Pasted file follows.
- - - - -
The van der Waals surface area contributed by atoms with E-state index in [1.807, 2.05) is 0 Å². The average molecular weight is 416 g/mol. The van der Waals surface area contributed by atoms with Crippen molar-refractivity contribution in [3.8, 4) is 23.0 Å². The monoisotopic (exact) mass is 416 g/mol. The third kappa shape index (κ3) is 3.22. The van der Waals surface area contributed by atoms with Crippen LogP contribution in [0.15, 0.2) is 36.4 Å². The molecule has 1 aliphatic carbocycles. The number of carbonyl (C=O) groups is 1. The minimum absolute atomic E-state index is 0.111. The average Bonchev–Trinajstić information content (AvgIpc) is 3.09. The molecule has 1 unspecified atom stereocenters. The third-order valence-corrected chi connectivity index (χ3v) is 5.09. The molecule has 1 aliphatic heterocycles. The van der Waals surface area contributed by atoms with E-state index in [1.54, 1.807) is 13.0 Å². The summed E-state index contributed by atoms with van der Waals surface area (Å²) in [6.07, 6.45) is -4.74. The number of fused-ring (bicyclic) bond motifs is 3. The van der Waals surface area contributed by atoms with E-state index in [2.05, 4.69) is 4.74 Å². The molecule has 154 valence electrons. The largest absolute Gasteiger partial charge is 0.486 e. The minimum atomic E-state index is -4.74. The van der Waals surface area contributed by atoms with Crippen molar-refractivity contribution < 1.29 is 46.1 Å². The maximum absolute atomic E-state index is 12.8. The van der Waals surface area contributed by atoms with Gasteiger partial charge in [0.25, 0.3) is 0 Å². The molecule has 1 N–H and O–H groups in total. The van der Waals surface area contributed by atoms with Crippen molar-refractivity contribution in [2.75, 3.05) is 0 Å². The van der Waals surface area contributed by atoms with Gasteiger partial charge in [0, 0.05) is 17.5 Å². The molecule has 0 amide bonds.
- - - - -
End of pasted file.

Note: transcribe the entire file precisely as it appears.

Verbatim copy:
The van der Waals surface area contributed by atoms with E-state index in [1.807, 2.05) is 0 Å². The average molecular weight is 416 g/mol. The van der Waals surface area contributed by atoms with Crippen molar-refractivity contribution in [3.8, 4) is 23.0 Å². The monoisotopic (exact) mass is 416 g/mol. The third kappa shape index (κ3) is 3.22. The van der Waals surface area contributed by atoms with Crippen LogP contribution in [0.15, 0.2) is 36.4 Å². The molecule has 1 aliphatic carbocycles. The number of carbonyl (C=O) groups is 1. The minimum absolute atomic E-state index is 0.111. The average Bonchev–Trinajstić information content (AvgIpc) is 3.09. The molecule has 1 unspecified atom stereocenters. The third-order valence-corrected chi connectivity index (χ3v) is 5.09. The molecule has 1 aliphatic heterocycles. The van der Waals surface area contributed by atoms with E-state index in [1.54, 1.807) is 13.0 Å². The summed E-state index contributed by atoms with van der Waals surface area (Å²) in [6.07, 6.45) is -4.74. The number of fused-ring (bicyclic) bond motifs is 3. The van der Waals surface area contributed by atoms with E-state index in [2.05, 4.69) is 4.74 Å². The molecule has 154 valence electrons. The largest absolute Gasteiger partial charge is 0.486 e. The minimum atomic E-state index is -4.74. The van der Waals surface area contributed by atoms with Crippen molar-refractivity contribution < 1.29 is 46.1 Å². The maximum absolute atomic E-state index is 12.8. The van der Waals surface area contributed by atoms with Gasteiger partial charge in [0.25, 0.3) is 0 Å². The molecule has 1 N–H and O–H groups in total. The van der Waals surface area contributed by atoms with Crippen molar-refractivity contribution in [2.75, 3.05) is 0 Å². The van der Waals surface area contributed by atoms with Gasteiger partial charge in [0, 0.05) is 17.5 Å². The molecule has 0 amide bonds.